Meet Hugh Ashton: The UK's leading Sherlock Holmes writer who also has many more strings to his bow

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Tuesday, 16 April, 2019, 07:00

He’s best known for his spot-on pastiches of Sherlock Holmes adventures, but as Timothy Arden discovers, author Hugh Ashton is also an astonishingly versatile writer of thrillers and speculative fiction

There’s a spot on the small, offshore island of Enoshima in Japan that British author Hugh Ashton describes as “my own Reichenbach Falls”.

The causeway is the scene of the dramatic showdown in his novel At the Sharpe End, and the connection refers to the Swiss location where Sir Arthur Conan Doyle set the final face-off between his two most enduring fictional creations, the great detective Sherlock Holmes and his nefarious archenemy, Professor Moriarty.

The comment is mentioned because it provides a perfect insight into two of the driving forces of this prolific, multi-genre writer: he has an intimate knowledge of Japan, and has established himself as one of the world’s leading proponents of Sherlock Holmes pastiches.

“That causeway at Fujisawa was close to where I lived – and I could never walk past it without thinking of the scene in Holmes,” says Hugh, whose output spans historical science-fiction, alternative history, thrillers, literary fiction and children’s stories.

At the Sharpe End, first published in 2010, is a fast-paced technological thriller set against the background of the 2008 global crash. Like much of the author’s work, it draws on his personal and professional experiences of living in Japan for more than 25 years; in this instance, displaying his knowledge of the IT sector within the financial services industry.

Following the fortunes of tech consultant Kenneth Sharpe, employed in the “vast metropolitan anthill” of Tokyo, the story includes an eclectic cast of multinational characters ranging from a British civil servant and a rogue intelligence agent to an Indian IT consultant and a North Korean gangster boss.

Hugh does admit that his “brushes with such ‘yakuza’ criminals have thankfully been few”, but he drew on material collected by friends, including best-selling writer and journalist Robert Whiting, author of Tokyo Underworld: The Fast Times and Hard Life of an American Gangster in Japan, who also provided the novel’s foreword.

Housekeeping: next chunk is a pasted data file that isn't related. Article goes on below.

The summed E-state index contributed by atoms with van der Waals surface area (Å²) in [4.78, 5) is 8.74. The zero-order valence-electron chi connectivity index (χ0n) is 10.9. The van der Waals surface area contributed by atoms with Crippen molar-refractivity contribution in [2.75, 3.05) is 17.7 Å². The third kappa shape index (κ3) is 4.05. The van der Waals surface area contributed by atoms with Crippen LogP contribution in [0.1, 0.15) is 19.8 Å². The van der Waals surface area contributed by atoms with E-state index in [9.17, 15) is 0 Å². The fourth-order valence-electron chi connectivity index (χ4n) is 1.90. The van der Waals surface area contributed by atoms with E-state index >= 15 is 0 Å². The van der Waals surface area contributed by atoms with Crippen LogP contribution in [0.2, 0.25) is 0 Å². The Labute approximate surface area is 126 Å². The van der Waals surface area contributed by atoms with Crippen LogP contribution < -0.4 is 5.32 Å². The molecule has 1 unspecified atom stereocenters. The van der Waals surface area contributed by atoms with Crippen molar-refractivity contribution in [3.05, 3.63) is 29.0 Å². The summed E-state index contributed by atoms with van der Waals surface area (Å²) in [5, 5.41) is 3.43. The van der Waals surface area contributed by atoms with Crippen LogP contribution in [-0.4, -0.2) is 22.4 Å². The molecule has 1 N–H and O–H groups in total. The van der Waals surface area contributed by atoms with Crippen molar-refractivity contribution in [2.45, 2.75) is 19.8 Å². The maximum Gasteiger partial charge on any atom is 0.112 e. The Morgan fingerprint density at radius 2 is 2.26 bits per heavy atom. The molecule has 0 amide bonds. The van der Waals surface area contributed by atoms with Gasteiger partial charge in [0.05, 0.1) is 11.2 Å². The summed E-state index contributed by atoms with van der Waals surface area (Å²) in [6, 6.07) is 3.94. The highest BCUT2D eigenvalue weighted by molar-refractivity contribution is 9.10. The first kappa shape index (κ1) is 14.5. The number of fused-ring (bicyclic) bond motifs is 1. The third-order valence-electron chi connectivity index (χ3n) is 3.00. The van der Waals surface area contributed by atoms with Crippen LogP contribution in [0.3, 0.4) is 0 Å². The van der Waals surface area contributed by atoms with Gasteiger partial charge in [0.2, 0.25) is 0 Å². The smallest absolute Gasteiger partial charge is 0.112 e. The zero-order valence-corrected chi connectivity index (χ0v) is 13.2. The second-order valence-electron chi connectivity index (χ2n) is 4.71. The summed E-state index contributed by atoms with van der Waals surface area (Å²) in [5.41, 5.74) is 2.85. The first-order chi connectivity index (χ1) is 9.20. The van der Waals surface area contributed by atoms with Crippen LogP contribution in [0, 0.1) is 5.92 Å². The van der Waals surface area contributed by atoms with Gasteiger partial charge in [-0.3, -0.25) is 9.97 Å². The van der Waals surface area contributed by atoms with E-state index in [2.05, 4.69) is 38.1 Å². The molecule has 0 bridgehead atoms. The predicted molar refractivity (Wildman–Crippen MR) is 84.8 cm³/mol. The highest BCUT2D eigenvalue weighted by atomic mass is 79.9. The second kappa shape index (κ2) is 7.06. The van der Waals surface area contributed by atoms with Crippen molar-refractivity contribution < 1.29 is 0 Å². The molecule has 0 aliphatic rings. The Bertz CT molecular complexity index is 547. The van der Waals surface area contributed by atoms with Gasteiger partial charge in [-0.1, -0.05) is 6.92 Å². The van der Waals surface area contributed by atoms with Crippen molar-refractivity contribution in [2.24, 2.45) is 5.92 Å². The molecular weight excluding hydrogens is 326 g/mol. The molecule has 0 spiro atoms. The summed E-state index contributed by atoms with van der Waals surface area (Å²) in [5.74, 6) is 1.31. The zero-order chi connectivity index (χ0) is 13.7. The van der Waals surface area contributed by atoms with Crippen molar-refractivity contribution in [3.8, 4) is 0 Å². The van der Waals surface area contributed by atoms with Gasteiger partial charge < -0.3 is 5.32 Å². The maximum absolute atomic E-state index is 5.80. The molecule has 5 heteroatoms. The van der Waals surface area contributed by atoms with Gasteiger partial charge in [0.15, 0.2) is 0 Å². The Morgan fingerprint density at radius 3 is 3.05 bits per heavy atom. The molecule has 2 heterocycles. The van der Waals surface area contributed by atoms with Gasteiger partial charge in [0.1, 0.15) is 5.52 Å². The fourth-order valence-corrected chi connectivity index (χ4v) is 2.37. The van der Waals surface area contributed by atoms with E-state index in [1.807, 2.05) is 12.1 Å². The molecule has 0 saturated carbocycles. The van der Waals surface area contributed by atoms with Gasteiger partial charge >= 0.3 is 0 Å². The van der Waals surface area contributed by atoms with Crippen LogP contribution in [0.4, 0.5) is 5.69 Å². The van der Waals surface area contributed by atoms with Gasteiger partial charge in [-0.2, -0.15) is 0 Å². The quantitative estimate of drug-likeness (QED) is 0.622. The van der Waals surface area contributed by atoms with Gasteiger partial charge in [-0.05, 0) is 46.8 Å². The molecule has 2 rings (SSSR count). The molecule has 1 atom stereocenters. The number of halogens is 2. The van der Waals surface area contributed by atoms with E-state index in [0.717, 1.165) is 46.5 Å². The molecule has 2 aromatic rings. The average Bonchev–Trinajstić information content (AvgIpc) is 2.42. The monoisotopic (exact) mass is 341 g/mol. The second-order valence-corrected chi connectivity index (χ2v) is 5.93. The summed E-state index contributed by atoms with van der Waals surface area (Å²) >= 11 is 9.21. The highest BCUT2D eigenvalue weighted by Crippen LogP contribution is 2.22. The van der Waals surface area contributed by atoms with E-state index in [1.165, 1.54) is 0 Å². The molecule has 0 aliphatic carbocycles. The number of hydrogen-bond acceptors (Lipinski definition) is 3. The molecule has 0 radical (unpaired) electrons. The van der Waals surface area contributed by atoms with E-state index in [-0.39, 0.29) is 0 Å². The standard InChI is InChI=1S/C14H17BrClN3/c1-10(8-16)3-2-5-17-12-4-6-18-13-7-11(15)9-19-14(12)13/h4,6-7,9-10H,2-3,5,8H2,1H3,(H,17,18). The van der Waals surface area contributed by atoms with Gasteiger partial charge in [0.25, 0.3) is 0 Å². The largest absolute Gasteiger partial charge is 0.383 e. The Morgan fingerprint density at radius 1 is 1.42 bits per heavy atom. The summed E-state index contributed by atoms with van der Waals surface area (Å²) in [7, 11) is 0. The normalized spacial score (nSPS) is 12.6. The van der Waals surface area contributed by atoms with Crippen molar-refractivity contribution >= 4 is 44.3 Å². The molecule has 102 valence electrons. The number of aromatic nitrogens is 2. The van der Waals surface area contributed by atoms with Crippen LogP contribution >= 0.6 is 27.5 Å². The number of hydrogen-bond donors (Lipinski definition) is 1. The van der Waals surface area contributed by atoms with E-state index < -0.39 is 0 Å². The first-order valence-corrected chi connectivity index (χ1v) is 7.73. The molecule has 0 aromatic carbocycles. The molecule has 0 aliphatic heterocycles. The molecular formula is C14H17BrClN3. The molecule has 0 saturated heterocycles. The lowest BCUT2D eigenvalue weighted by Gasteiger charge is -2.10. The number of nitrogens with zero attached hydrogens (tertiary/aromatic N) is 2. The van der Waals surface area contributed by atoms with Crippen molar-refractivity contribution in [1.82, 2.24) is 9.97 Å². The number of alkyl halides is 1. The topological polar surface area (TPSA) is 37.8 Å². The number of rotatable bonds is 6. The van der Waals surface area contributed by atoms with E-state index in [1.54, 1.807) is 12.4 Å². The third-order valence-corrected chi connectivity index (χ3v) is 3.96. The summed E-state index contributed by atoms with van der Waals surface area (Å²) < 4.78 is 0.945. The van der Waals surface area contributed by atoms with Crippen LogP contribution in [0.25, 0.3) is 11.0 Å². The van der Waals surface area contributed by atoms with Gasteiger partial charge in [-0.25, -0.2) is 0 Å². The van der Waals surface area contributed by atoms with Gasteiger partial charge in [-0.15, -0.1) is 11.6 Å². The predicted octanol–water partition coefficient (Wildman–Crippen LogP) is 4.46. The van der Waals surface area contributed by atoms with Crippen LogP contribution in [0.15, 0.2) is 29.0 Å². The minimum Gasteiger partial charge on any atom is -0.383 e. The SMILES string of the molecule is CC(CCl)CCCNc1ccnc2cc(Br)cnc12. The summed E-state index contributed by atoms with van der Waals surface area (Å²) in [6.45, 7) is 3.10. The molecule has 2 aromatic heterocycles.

Similarly, a conversation in the story in which a former Lehman Brothers employee shares his view of the post-collapse negotiations is based on a similar exchange Hugh had with a banker in the bar of the Foreign Correspondents’ Club of Japan (which also appears as a location in the book).

“Beneath the glitter and glamour, Kenneth Sharpe soon finds that there is a dark underbelly to this city,” says Hugh of his protagonist who, having been handed a piece of high-tech kit by a stranger, finds himself drawn into a battle with the titans of Wall Street.

The book was praised by reviewers for its plotting and characterisation, as well as for providing an “insider’s” look at contemporary Japanese society.

“I was keen to avoid the clichés of cherry blossoms, geisha and manga,” explains Hugh, who lived in Japan between 1988 and 2016.

Personal experience and real-life events also conditioned 2012’s Tales of Old Japanese, a collection of five literary short stories which all have their roots in events, people or places experienced by Hugh first-hand. The book has received acclaim for its emotional yet unsentimental portrayal of Japan’s ‘silver generation’, and brings home the fact that though set in the epitome of a foreign culture, there is a deeper humanity that connects us all.

For example, ‘Keiko’s House’ –a tale delving into how WWII and the American bombing of Japanese cities affected those living there–is based around the property where Hugh’s wife Yoshiko grew up, and which the couple inherited on the death of her parents. While both were living in Japan, the pair were originally introduced by letter through a friend of a friend, only to discover Yoshiko had, in fact, lived in Cambridge at the same time Hugh was living there, following his graduation some years earlier from Christ’s College.

It was Hugh’s long-standing interest in Japan which first prompted him to study its language at evening classes and later took him there, initially working for a sub-contractor of Yamaha, writing and producing manuals for audio products.

Looking back on his student days, he jokes that the “mediocre” degree he graduated with in Philosophy would have been better had he not spent so much time playing bass guitar.

For an author so adept at turning personal experiences into compelling fictitious material, however, it’s perhaps no surprise that music features prominently in the thriller Leo’s Luck, published in 2015. As Hugh so neatly describes it, this off-beat novel combines a heady cocktail of “disorganized crime, a little romance, and the paranormal”.

Having played bass and keyboards during the 1970s and early ‘80s, including a band called Doctor Skull and the Crossbones (they had a big biker following, apparently) and having also produced demo tapes and singles for groups including the Dogma Cats and Ersatz (some of which were played on John Peel’s radio show and featured on BBC TV), Hugh utilised his experiences of the music biz for this “rock ‘n’ roll romp”. In it, the titular anti-hero works as a roadie for a cult band and heads to Japan with them after embezzling £3,000,000 from the bank where he used to work. There’s more to the group than meets the eye, while Leo also has an astonishing secret talent which will be needed when the yakuza become involved.